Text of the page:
Peace on Earth
THE message that Jesus brought to this world was of the need for love - love of God, love of fellow man. We are not yet a world where peace reigns, where all men are joined in brotherhood, nor even where all men may worship God without hindrance.
But Christmas, l989, finds our world filled with more promise of peace and freedom than it has known for decades.
It has been a year of incredible change, faster-moving than most of us could have imagined. The Soviet empire in Eastern Europe is being dismantled and millions of people have found new freedom - freedom of speech, freedom to travel, freedom to choose their own governments, freedom to abandon the God-denying theology of communism for worship as they choose.
We should not be deluded that peace and tranquillity have broken out all over.
A leadership divided and in decline holds China in bondage after repressing a people's freedom movement six months ago. (The United States has just made a questionable high-level overture to that regime.)
In Eastern Europe, Romania is a bloody exception to the tide of democracy.
Cuba, unmoved by Mr. Gorbachev's glasnost and perestroika, continues on a hard-line Marxist course. Its prot'eg'e, Nicaragua, continues exporting revolution abroad, notably to El Salvador, while repressing political opposition at home.
Until this week, a military dictator held sway in Panama. It's too early to tell whether or not democracy will catch hold there.
Colombia is engulfed in bloodshed as its people and leaders war with murderous and brazen drug-dealers.
The Middle East, where Jesus once preached his healing message, is as violent as ever.
In the British colony of Hong Kong, refugees from Vietnam are put weeping on planes and sent back to their communist rulers. Hong Kong itself looks nervously to a future under Beijing's rule.
Yet the overall tide of world history is running in a positive direction. Poland, Hungary, Czechoslovakia, East Germany, even Bulgaria - one after another the communist satellites are shrugging off years of politically emasculating rule. Wenceslas becomes known again as a king who engaged in noble Christmas charity, rather than a square in Prague noted for its communist repression. More drastic change may be seen in the Soviet Union.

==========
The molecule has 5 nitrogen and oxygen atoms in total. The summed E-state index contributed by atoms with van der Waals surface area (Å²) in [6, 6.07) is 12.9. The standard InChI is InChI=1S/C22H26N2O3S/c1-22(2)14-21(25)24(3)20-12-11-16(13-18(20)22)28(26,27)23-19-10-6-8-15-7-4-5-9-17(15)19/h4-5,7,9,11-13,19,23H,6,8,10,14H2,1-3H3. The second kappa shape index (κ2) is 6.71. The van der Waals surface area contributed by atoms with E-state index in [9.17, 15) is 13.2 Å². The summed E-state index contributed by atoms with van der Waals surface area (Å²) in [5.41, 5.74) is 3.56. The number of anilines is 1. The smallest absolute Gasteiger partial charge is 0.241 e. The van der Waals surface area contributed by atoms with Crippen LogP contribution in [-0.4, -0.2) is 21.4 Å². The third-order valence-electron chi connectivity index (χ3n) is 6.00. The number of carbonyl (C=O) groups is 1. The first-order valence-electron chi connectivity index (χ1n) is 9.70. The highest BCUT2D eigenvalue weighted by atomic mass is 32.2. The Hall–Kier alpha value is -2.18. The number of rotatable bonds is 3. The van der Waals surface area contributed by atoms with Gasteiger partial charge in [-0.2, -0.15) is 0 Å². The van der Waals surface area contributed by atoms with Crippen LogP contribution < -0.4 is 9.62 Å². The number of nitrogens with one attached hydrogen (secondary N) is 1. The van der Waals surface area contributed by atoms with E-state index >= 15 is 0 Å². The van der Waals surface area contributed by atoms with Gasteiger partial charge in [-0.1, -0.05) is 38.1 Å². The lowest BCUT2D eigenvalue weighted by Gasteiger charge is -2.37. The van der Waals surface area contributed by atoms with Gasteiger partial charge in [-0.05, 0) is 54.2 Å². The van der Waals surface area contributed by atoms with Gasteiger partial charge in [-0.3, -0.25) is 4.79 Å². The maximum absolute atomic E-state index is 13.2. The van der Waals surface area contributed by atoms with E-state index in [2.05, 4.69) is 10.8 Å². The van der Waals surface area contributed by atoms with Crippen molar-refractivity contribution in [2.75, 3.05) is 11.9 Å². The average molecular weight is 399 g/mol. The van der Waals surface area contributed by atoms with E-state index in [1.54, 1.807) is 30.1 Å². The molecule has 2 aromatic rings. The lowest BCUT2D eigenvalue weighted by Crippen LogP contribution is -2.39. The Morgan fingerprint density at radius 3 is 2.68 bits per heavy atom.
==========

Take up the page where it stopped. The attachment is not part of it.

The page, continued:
Around the world, democracy triumphs. Corazon Aquino, with American help, survived a coup attempt in the Philippines. True, her government remains embattled. True, in the years since she ousted Ferdinand Marcos, she has been unable to meet the economic aspirations of her people. But her government was elected democratically and deserves to survive attempts to topple it.
Turbulent India changes governments, not by the bayonet, but by the democratic vote of millions of citizens.
Prospering Taiwan conducts democratic elections, the opposition gaining ground against the aging Nationalist regime from the Chinese mainland.
In South Africa, where black men remain politically dispossessed, there is movement towards constructive change. Nelson Mandela, imprisoned nationalist leader, meets with the country's white president - unthinkable but a few years ago.
In Afghanistan there is misery, but at least the brutal presence of an occupying Soviet army is no more.
Cambodia remains roiled but the main-line occupying units from Vietnam have gone home.
In one sense this fast-changing world is more of a challenge. Who knows how long Gorbachev will remain in power? Who knows whether it is safe to bring American troops home from Europe, and South Korea? Who knows whether the Pentagon should cut its budget by 25 or 50 percent?
Preparedness and wisdom should still get high priority. But who would have things different than the way they are this Christmas? Who would deny a great deal of gratitude is in order?